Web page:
To plank a fish the old fashioned way, you remove the head and tail, then cut along the backbone down to the spine. Follow along the ribs with your knife point, carefully removing the entrails whilst trying to keep the gut membrane intact. When done successfully the silver membrane of the perch belly comes away with the intact entrails, which greatly improves the taste of the fillet. When not done successfully, it results in spontaneous Jerry Lewis noises from everyone present, but no worries just scrape away the sliver lining with your knife and move on.
Walking the plank
The resulting fillet “opens like a book," as the recipe describes, and can be laid flat on the plank, with the scales intact, skin-side down and meat-side up. This is called “kiting a fish” in Scotland, or “loimulohi” if you’ve run out of scotch and feel the need to wander over to Finland.
Salt and pepper the fillet, lay a strip of bacon on top and a slice of onion too, tucked under the bacon, if you like that type thing.
With your ice pick or pen knife, poke through the bacon and fish into the plank. Insert a peg into the hole and tap it home with the butt of the ice pick or the bolster of your knife. Repeat with more pegs until the fillet is secured to the board. My little perches only needed two pegs each.
Assuming you were back in the day, earlier on you would have built a pretty good fire and should now have a decent bed of coals. Throw on some fresh wood to build the flames back up and using small sticks, prop your planks around the fire with the fillets facing the heat.
Sit back and enjoy your work so far, then go wash your hands again and get ready to make a side of “Ash Dodgers,” another recipe pulled from the little red cookbook.
Meanwhile… FIRE! If you are using green wood, you wouldn’t have to worry about blowing out your planks now and again. No biggie, just don’t leave them unattended.
The wisdom of our ancestors advises us that one should “grab your gal and pat her on the head, if she won’t eat biscuits, then feed her corn bread.”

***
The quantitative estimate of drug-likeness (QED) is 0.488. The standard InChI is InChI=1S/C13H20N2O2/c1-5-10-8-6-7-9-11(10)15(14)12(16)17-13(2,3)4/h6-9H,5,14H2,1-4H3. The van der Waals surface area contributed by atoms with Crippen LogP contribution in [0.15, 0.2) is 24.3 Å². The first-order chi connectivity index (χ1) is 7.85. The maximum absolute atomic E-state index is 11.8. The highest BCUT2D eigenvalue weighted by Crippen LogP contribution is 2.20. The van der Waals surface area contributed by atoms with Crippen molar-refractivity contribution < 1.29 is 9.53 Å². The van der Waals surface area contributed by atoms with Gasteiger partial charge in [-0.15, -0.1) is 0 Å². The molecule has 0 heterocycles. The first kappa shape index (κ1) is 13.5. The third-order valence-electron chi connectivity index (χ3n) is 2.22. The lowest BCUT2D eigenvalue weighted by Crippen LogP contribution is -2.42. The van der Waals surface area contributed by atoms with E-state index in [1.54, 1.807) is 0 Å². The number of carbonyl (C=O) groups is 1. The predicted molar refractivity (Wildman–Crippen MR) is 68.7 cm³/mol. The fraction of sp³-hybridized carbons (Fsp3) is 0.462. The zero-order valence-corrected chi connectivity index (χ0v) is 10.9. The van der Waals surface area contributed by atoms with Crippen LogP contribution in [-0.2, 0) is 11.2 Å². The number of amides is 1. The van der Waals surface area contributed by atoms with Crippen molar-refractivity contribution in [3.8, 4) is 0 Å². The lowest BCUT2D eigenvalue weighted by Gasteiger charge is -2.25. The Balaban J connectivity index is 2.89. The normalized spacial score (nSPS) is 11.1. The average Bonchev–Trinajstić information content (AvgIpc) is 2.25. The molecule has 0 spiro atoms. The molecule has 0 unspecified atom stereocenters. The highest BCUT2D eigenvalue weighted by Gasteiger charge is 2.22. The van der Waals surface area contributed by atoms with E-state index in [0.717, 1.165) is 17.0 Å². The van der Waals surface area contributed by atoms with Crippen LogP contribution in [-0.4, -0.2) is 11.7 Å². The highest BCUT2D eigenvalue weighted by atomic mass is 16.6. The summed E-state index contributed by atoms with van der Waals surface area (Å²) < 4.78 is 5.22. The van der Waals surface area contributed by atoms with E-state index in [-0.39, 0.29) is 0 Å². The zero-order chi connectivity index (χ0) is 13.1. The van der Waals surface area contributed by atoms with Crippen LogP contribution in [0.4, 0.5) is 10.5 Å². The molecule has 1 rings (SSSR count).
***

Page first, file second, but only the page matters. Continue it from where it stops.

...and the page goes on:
Who am I to turn from such tried and true ways? Ash Dodgers are simple fare consisting of corn meal, a bit of salt, and enough warm water to make a stiff paste. Roll them into balls and place them on a flat stone in the coals.
Let them sit until they begin to brown, then cover them with a couple of scoops of ashes and leave them buried for 20 minutes or so.
Finally our efforts are ready to pay off. The first plank is withdrawn for a taste test.
A word of warning — the smell is sooo good that even well-behaved dogs will volunteer to be unofficial plank inspectors when you’re not looking. I don’t blame them, but keep an eye on the hairy buggers. The same goes for kiddies too, if you choose to keep them about.
The broiled bacon has surrendered its fat to keep the fillet nice and moist. The fillet itself is ever so slightly browned and the steam rushes out as each bite is pulled off, cleanly coming away from the skin. The simple seasonings of salt, pepper, and bacon fat have worked miracles on the tiny fillet and the onion is mild but still detectable throughout the fish.
The perch is a small fish but the flesh has a wonderful flavor. It was totally worth the effort to clean and plank them and we had no problem finishing the six between the two of us. If you are trying this recipe for several people, I would recommend a larger fish. I’m thinking one large salmon would feed a tribe off of one plank, and that or a couple of lake trout may be the next go-round for me with this recipe.
If your timing is good, those ash dodgers should be ready to come out, so you can alternate bites of fish and cornbread. Dig them out of the coals and ash, brush them off well and eat them while they are hot! They usually clean off enough to eat the entire dodger, but if you can’t bring yourself to eat the ashy crust, just eat the insides. With their single note of true corn flavor, they are the perfect balance to the richness of the bacon and the slight saltiness of the perch.
All in all, “The Canoe and Camp Cookery” did not steer us wrong. A wonderful evening around the fire culminating in a simple yet delicious treat is what summer evenings are all about. When you are visiting the Adirondack Coast, remember to try all the bounty that our lake has to offer!